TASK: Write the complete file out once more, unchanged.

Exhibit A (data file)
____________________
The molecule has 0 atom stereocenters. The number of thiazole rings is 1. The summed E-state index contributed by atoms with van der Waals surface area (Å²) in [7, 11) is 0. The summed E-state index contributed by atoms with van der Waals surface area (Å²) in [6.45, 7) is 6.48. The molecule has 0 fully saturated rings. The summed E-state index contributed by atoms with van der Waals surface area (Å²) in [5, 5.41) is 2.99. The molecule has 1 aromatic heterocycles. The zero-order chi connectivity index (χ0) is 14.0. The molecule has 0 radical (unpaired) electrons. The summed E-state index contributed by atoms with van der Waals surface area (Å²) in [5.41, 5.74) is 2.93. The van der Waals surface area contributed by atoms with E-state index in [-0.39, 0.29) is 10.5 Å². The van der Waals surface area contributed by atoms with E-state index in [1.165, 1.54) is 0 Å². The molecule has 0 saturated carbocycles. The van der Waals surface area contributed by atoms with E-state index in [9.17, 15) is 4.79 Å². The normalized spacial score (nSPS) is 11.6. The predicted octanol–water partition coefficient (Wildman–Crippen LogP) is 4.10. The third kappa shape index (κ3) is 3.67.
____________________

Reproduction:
The molecule has 0 atom stereocenters. The number of thiazole rings is 1. The summed E-state index contributed by atoms with van der Waals surface area (Å²) in [7, 11) is 0. The summed E-state index contributed by atoms with van der Waals surface area (Å²) in [6.45, 7) is 6.48. The molecule has 0 fully saturated rings. The summed E-state index contributed by atoms with van der Waals surface area (Å²) in [5, 5.41) is 2.99. The molecule has 1 aromatic heterocycles. The zero-order chi connectivity index (χ0) is 14.0. The molecule has 0 radical (unpaired) electrons. The summed E-state index contributed by atoms with van der Waals surface area (Å²) in [5.41, 5.74) is 2.93. The van der Waals surface area contributed by atoms with E-state index in [-0.39, 0.29) is 10.5 Å². The van der Waals surface area contributed by atoms with E-state index in [1.165, 1.54) is 0 Å². The molecule has 0 saturated carbocycles. The van der Waals surface area contributed by atoms with E-state index in [9.17, 15) is 4.79 Å². The normalized spacial score (nSPS) is 11.6. The predicted octanol–water partition coefficient (Wildman–Crippen LogP) is 4.10. The third kappa shape index (κ3) is 3.67.